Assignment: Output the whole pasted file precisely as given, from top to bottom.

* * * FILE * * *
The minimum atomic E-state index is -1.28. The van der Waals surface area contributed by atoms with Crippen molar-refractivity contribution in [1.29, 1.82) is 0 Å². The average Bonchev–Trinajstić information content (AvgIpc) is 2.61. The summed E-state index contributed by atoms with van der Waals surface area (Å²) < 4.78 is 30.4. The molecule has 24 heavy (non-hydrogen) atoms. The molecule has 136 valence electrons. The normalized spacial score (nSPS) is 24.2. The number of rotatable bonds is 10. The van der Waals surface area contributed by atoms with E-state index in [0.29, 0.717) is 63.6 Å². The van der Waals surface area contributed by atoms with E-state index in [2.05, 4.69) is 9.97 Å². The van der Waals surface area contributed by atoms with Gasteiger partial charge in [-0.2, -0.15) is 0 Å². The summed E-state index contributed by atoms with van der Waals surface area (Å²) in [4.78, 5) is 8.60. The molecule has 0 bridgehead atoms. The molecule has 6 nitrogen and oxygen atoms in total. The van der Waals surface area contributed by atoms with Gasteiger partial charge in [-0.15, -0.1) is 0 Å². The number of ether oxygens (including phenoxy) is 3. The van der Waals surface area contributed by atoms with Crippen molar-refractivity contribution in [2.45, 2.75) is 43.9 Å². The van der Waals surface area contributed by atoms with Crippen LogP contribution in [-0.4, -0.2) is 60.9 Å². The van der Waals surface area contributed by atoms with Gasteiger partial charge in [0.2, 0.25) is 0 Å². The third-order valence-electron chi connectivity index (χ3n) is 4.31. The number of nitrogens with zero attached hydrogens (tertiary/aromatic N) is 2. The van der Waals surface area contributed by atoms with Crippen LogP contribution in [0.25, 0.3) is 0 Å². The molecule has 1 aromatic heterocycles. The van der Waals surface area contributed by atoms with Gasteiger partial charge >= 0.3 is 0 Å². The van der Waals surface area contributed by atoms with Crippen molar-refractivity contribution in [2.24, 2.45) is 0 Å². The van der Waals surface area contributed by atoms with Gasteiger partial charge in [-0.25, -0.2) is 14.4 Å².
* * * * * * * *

The minimum atomic E-state index is -1.28. The van der Waals surface area contributed by atoms with Crippen molar-refractivity contribution in [1.29, 1.82) is 0 Å². The average Bonchev–Trinajstić information content (AvgIpc) is 2.61. The summed E-state index contributed by atoms with van der Waals surface area (Å²) < 4.78 is 30.4. The molecule has 24 heavy (non-hydrogen) atoms. The molecule has 136 valence electrons. The normalized spacial score (nSPS) is 24.2. The number of rotatable bonds is 10. The van der Waals surface area contributed by atoms with E-state index in [0.29, 0.717) is 63.6 Å². The van der Waals surface area contributed by atoms with E-state index in [2.05, 4.69) is 9.97 Å². The van der Waals surface area contributed by atoms with Gasteiger partial charge in [-0.2, -0.15) is 0 Å². The summed E-state index contributed by atoms with van der Waals surface area (Å²) in [4.78, 5) is 8.60. The molecule has 0 bridgehead atoms. The molecule has 6 nitrogen and oxygen atoms in total. The van der Waals surface area contributed by atoms with Gasteiger partial charge in [-0.15, -0.1) is 0 Å². The number of ether oxygens (including phenoxy) is 3. The van der Waals surface area contributed by atoms with Crippen molar-refractivity contribution in [2.45, 2.75) is 43.9 Å². The van der Waals surface area contributed by atoms with Crippen LogP contribution in [-0.4, -0.2) is 60.9 Å². The van der Waals surface area contributed by atoms with Gasteiger partial charge in [0.2, 0.25) is 0 Å². The third-order valence-electron chi connectivity index (χ3n) is 4.31. The number of nitrogens with zero attached hydrogens (tertiary/aromatic N) is 2. The van der Waals surface area contributed by atoms with Crippen LogP contribution in [0.25, 0.3) is 0 Å². The molecule has 1 aromatic heterocycles. The van der Waals surface area contributed by atoms with Gasteiger partial charge >= 0.3 is 0 Å². The van der Waals surface area contributed by atoms with Crippen molar-refractivity contribution in [2.24, 2.45) is 0 Å². The van der Waals surface area contributed by atoms with Gasteiger partial charge in [-0.25, -0.2) is 14.4 Å².